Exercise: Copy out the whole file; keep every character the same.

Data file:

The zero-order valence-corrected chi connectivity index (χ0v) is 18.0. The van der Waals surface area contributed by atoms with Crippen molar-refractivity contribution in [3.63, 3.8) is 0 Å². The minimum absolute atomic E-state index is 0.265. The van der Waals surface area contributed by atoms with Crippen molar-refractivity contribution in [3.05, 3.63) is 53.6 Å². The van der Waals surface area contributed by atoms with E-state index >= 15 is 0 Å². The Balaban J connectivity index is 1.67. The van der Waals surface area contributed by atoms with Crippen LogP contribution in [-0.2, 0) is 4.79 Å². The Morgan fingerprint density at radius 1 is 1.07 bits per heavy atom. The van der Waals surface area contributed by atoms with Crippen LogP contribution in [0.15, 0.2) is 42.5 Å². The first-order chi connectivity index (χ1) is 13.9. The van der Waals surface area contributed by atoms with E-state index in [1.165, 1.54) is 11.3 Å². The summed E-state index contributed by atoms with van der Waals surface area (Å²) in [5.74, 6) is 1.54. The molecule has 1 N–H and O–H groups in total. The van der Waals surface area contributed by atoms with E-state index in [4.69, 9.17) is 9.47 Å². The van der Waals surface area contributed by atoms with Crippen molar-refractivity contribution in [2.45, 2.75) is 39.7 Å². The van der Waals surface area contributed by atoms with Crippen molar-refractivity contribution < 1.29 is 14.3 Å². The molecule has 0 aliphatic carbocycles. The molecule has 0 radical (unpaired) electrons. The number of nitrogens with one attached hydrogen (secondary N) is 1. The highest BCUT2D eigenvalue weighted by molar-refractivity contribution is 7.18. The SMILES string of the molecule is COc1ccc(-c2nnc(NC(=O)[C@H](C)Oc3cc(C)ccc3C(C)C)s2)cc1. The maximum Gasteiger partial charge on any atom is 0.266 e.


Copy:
The zero-order valence-corrected chi connectivity index (χ0v) is 18.0. The van der Waals surface area contributed by atoms with Crippen molar-refractivity contribution in [3.63, 3.8) is 0 Å². The minimum absolute atomic E-state index is 0.265. The van der Waals surface area contributed by atoms with Crippen molar-refractivity contribution in [3.05, 3.63) is 53.6 Å². The van der Waals surface area contributed by atoms with E-state index >= 15 is 0 Å². The Balaban J connectivity index is 1.67. The van der Waals surface area contributed by atoms with Crippen LogP contribution in [-0.2, 0) is 4.79 Å². The Morgan fingerprint density at radius 1 is 1.07 bits per heavy atom. The van der Waals surface area contributed by atoms with Crippen LogP contribution in [0.15, 0.2) is 42.5 Å². The first-order chi connectivity index (χ1) is 13.9. The van der Waals surface area contributed by atoms with E-state index in [1.165, 1.54) is 11.3 Å². The summed E-state index contributed by atoms with van der Waals surface area (Å²) in [5.74, 6) is 1.54. The molecule has 1 N–H and O–H groups in total. The van der Waals surface area contributed by atoms with E-state index in [4.69, 9.17) is 9.47 Å². The van der Waals surface area contributed by atoms with Crippen molar-refractivity contribution in [2.45, 2.75) is 39.7 Å². The van der Waals surface area contributed by atoms with Crippen molar-refractivity contribution < 1.29 is 14.3 Å². The molecule has 0 aliphatic carbocycles. The molecule has 0 radical (unpaired) electrons. The number of nitrogens with one attached hydrogen (secondary N) is 1. The highest BCUT2D eigenvalue weighted by molar-refractivity contribution is 7.18. The SMILES string of the molecule is COc1ccc(-c2nnc(NC(=O)[C@H](C)Oc3cc(C)ccc3C(C)C)s2)cc1. The maximum Gasteiger partial charge on any atom is 0.266 e.